Restoring Old Orchards, Growing Fruit Trees, Recipe BookISSUE 37
I can’t believe that spring is here already, although for some, I know the snow is still thick on the ground. Here, at least, spring has finally arrived. The new green leaves are pushing through on the trees, my tulips are blooming and the 800 daffodil bulbs that I planted last year on the bank opposite the house are a show of cheerful yellow.
The lambs arrived several weeks back now with several sets of twins. Unfortunately, I lost two which were premature twins which was rather sad, along with a gorgeous little black mohair kid goat from a mother and father that are both white in color. Despite all my best efforts we lost this one as well.
However, two more were born and both are healthy and rather cheeky and we have 9 fat little lambs that are all doing well.
Well, the cherry blossom is out now, along with the rest of the fruit trees and I am hoping that the bees will do their work and we will have
lots of fruit.
I do hope that you will decide to plant some fruit trees this spring. Not only will you have wonderful fruit, but you will also have created a symbiotic ecosystem for birds and animals that will help you keep the insect population down rather than eat your fruit.
We also have a great little recipe book for you on offer at the moment that is usually $17.99 but is only currently $1.99! And if you are interested, the chance to know about more of these promotions through a sign-up page at the bottom.
Restoring an Orchard
When we moved onto the property we had an old orchard that had been abandoned for more than 20 years. It had a mixture of olive, cherry and apple trees and was in a sad state of affairs. It has taken us 3 years of hard manual labor to eventually clean it out to a point where now we can bring in a dozer and restore the terracing as the trees were planted on a hill. I can get up and down the hill now, but I may not in 20 years' time!
Here is an article by Jeremy Coles who discusses abandoned orchards, why we should restore them and the importance of good maintenance for the insect population and bird life.
There's something beguiling about the enticing autumnal tones of the apple section in your local greengrocer or supermarket. These days, sadly, many of the apples on offer are imported from other countries. But did you know that you could eat a different variety of English apple every day for over six years and still not eat the same one twice?
from certain health benefits many apples provide, traditional orchards offer excellent conditions for wildlife to thrive. They are homes for at least 1,800 species: over 400 insects are dependent on the dead and decaying wood for food and nesting, many of which are nationally scarce, and 35 birds that are regarded as important farmland and woodland indicator species.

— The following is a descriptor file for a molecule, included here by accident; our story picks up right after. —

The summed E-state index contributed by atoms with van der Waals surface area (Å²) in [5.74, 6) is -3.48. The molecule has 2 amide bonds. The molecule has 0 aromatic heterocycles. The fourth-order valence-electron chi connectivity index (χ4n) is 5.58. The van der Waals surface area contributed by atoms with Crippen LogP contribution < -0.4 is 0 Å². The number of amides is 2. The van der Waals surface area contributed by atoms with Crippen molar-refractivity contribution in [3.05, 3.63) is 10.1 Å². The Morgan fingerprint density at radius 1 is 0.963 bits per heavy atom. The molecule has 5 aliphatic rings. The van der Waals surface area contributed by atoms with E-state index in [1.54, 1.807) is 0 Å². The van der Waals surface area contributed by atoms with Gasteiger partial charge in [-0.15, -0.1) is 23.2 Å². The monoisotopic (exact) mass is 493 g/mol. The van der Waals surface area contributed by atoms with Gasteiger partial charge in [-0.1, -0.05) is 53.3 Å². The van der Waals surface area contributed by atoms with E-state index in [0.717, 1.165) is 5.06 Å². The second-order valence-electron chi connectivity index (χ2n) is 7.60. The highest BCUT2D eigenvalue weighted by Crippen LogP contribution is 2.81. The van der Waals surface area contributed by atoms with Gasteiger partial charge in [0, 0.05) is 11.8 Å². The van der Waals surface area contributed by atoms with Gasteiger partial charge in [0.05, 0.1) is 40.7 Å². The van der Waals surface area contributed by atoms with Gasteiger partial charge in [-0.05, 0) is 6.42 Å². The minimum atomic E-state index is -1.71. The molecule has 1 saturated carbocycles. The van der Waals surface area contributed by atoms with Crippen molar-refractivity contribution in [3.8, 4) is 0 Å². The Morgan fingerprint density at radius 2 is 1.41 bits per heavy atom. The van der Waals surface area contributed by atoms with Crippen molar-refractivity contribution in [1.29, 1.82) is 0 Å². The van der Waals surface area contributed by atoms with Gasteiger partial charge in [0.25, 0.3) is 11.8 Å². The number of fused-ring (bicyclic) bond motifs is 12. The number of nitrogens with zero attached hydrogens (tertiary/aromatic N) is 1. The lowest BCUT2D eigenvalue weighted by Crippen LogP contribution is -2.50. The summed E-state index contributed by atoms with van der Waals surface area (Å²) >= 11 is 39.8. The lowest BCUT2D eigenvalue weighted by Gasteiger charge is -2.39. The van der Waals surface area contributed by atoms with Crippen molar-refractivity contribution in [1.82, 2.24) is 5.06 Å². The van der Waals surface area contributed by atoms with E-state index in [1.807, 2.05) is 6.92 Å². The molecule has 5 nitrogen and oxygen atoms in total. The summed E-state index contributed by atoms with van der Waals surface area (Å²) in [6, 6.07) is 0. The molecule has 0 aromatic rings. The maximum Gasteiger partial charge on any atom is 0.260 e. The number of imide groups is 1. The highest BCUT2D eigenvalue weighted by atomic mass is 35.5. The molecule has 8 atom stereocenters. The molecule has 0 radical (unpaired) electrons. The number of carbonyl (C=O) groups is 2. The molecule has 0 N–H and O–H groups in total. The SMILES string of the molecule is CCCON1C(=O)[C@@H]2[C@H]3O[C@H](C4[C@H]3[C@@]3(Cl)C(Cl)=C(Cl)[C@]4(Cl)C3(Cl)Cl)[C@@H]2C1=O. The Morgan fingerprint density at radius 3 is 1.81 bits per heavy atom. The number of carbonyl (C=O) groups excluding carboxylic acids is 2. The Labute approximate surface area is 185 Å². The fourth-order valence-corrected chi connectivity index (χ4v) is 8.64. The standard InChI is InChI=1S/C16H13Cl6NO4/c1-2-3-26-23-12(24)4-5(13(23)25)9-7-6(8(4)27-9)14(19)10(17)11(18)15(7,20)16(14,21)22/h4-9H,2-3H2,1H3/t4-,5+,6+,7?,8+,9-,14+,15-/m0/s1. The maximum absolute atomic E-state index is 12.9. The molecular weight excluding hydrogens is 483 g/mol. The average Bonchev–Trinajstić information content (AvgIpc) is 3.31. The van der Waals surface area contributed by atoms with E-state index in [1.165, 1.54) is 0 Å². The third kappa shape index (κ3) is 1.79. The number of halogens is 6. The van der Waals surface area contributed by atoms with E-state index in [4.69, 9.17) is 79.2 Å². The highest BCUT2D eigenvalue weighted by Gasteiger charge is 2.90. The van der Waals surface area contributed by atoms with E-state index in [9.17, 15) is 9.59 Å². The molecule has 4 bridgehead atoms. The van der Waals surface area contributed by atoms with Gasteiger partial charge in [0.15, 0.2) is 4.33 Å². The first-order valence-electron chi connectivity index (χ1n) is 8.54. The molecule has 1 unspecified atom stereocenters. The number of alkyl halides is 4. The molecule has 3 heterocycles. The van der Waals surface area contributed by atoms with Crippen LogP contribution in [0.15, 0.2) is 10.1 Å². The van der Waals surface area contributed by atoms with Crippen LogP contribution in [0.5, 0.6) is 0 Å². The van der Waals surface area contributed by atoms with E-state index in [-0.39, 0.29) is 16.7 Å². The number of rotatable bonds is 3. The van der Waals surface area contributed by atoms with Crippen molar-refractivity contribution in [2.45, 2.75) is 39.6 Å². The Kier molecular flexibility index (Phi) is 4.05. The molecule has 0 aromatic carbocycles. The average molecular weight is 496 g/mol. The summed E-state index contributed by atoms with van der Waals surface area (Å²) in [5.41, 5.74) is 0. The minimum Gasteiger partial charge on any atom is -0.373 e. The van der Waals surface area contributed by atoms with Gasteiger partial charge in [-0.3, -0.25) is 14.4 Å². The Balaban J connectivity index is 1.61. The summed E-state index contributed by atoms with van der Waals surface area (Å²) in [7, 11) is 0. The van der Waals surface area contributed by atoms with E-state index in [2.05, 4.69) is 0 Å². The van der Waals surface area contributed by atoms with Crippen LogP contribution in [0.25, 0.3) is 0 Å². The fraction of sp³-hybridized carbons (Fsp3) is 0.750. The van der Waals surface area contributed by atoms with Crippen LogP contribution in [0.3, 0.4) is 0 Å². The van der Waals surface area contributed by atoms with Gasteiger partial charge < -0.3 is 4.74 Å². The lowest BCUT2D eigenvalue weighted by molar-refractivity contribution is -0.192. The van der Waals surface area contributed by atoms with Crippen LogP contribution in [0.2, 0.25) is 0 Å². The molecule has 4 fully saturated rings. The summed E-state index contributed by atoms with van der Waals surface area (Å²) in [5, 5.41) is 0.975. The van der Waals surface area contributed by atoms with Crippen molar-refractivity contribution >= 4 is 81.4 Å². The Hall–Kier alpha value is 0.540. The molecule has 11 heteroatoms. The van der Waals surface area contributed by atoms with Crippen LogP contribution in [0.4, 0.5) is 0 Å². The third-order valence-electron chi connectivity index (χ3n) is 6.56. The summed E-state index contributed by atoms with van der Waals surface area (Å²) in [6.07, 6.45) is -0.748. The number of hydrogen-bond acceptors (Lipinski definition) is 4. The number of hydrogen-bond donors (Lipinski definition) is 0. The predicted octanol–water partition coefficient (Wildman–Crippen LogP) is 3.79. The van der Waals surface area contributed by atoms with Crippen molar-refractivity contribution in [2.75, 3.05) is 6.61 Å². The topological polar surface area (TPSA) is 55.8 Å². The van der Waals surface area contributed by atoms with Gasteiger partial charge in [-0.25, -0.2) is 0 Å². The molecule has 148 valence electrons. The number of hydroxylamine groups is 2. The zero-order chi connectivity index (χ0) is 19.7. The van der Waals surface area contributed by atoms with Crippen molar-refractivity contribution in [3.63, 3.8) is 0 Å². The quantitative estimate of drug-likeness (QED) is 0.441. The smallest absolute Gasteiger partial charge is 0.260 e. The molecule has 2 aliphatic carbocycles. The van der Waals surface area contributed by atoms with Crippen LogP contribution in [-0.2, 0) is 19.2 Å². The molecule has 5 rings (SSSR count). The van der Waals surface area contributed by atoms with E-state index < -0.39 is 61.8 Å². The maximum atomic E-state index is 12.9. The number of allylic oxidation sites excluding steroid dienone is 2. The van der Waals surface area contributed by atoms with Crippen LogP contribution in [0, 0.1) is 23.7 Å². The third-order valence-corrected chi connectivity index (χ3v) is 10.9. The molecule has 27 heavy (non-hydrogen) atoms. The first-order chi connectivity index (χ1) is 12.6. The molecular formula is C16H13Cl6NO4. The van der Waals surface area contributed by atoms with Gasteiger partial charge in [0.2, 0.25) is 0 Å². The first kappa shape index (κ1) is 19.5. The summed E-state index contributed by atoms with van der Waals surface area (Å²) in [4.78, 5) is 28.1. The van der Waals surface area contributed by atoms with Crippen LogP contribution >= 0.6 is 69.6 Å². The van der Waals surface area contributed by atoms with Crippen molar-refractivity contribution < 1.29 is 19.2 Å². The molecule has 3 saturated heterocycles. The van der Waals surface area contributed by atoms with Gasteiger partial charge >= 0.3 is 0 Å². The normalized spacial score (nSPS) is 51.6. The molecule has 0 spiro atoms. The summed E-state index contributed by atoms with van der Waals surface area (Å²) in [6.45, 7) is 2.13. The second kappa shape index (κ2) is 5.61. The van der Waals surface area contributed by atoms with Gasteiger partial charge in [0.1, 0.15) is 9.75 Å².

Traditional orchards, however, have declined by 90% since the 1950’s. With a recent survey by the People’s Trust for Endangered Species (PTES) suggesting almost half of England’s and a third of Wales’s orchards were in poor condition.
Less than 10% were rated as being in excellent condition.
The main reasons for the decline in this habitat are neglect, modern farming practices, cheaper fruit imports and simple development of the land.
But the fortune of orchards and their wildlife may be about to get better. The PTES is aiming to reverse their decline and improve the quality of what we have left. Providing practical advice and help on orchard management and small grants, they suggest leaving dead and decaying trees and at the same time planting new apple trees, especially native varieties.
“By helping people to improve the condition of their orchards, we are also helping the wildlife that depends upon these special sites, such as bees and butterflies which are in decline. Furthermore, we are also helping to preserve rare fruit varieties, traditions, customs and knowledge," said Megan Gimber, orchards officer for the PTES.
Later on in the year, in October it will be Apple Day in the UK, the annual celebration of apples and orchards, so happy eating!
Planting and Pruning Fruit Trees
I have a couple of useful tips to pass on with regards to growing fruit trees. For those of you who grow any fruit trees and have problems with ants get yourself a large tub of Vaseline and put a large ring of Vaseline around the trunk of the tree. This will trap any crawling insects preventing them from bringing disease.
If you have apple trees plant nasturtiums at the base of the tree to prevent codling moth. Keeping chickens and ducks in your orchards is another organic method of insect control.
If you have lemon trees, using urine on your trees is an excellent tonic. Yes, sorry, but it does work!
And if the leaves of your lemon trees are turning yellow, mix a couple of tablespoonfuls of Epsom Salts in 5 liters of water and spray your tree with it, and water the tree with the balance. It will also help with keeping the flowers on the tree.
Finally, leaf curl can be simply cured by the use of bleach. Using bleach in a 10% ratio to water,
spray these onto your trees, and repeat a couple of days later, or after it rains until new leaves appear, and the virus has gone.
Are you ready to plant some fruit trees? Planting also means you need to know how to prune fruit trees for the first 4 years to get maximum fruit. Know how to plant your trees and the ideal growing conditions.
More Info on Planting and Pruning Fruit Trees
Recipe Book Promotional Sale
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